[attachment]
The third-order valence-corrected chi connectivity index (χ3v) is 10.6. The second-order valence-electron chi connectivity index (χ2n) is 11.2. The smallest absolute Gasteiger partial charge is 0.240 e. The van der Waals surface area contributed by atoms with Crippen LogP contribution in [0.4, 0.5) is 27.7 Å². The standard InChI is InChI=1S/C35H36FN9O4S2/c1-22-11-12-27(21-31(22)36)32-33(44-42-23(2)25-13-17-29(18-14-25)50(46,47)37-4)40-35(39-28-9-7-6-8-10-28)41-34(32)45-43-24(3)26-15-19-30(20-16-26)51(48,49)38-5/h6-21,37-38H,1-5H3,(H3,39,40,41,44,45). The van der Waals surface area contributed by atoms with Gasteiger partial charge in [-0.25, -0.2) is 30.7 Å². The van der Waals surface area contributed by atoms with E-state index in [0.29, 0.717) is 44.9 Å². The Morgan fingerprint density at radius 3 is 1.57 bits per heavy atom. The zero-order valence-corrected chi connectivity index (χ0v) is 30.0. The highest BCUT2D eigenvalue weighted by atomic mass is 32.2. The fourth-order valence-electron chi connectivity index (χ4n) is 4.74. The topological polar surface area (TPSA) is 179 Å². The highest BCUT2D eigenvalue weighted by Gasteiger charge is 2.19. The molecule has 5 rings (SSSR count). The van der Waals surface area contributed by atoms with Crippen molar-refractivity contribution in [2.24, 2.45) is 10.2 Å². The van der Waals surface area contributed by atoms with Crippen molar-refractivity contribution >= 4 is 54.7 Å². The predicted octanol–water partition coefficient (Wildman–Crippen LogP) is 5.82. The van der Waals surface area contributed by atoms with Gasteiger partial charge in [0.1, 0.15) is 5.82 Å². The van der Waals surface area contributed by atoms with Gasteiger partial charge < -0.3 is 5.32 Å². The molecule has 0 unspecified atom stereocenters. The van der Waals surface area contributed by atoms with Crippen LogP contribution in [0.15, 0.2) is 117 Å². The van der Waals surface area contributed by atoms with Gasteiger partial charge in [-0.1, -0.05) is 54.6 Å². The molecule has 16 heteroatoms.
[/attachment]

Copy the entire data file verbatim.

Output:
The third-order valence-corrected chi connectivity index (χ3v) is 10.6. The second-order valence-electron chi connectivity index (χ2n) is 11.2. The smallest absolute Gasteiger partial charge is 0.240 e. The van der Waals surface area contributed by atoms with Crippen LogP contribution in [0.4, 0.5) is 27.7 Å². The standard InChI is InChI=1S/C35H36FN9O4S2/c1-22-11-12-27(21-31(22)36)32-33(44-42-23(2)25-13-17-29(18-14-25)50(46,47)37-4)40-35(39-28-9-7-6-8-10-28)41-34(32)45-43-24(3)26-15-19-30(20-16-26)51(48,49)38-5/h6-21,37-38H,1-5H3,(H3,39,40,41,44,45). The van der Waals surface area contributed by atoms with Gasteiger partial charge in [-0.25, -0.2) is 30.7 Å². The van der Waals surface area contributed by atoms with E-state index in [0.29, 0.717) is 44.9 Å². The Morgan fingerprint density at radius 3 is 1.57 bits per heavy atom. The zero-order valence-corrected chi connectivity index (χ0v) is 30.0. The highest BCUT2D eigenvalue weighted by atomic mass is 32.2. The fourth-order valence-electron chi connectivity index (χ4n) is 4.74. The topological polar surface area (TPSA) is 179 Å². The highest BCUT2D eigenvalue weighted by Gasteiger charge is 2.19. The molecule has 5 rings (SSSR count). The van der Waals surface area contributed by atoms with Crippen molar-refractivity contribution in [2.24, 2.45) is 10.2 Å². The van der Waals surface area contributed by atoms with Crippen molar-refractivity contribution >= 4 is 54.7 Å². The predicted octanol–water partition coefficient (Wildman–Crippen LogP) is 5.82. The van der Waals surface area contributed by atoms with Gasteiger partial charge in [0.1, 0.15) is 5.82 Å². The van der Waals surface area contributed by atoms with Gasteiger partial charge < -0.3 is 5.32 Å². The molecule has 0 unspecified atom stereocenters. The van der Waals surface area contributed by atoms with Crippen LogP contribution in [0.15, 0.2) is 117 Å². The van der Waals surface area contributed by atoms with Gasteiger partial charge in [-0.1, -0.05) is 54.6 Å². The molecule has 16 heteroatoms.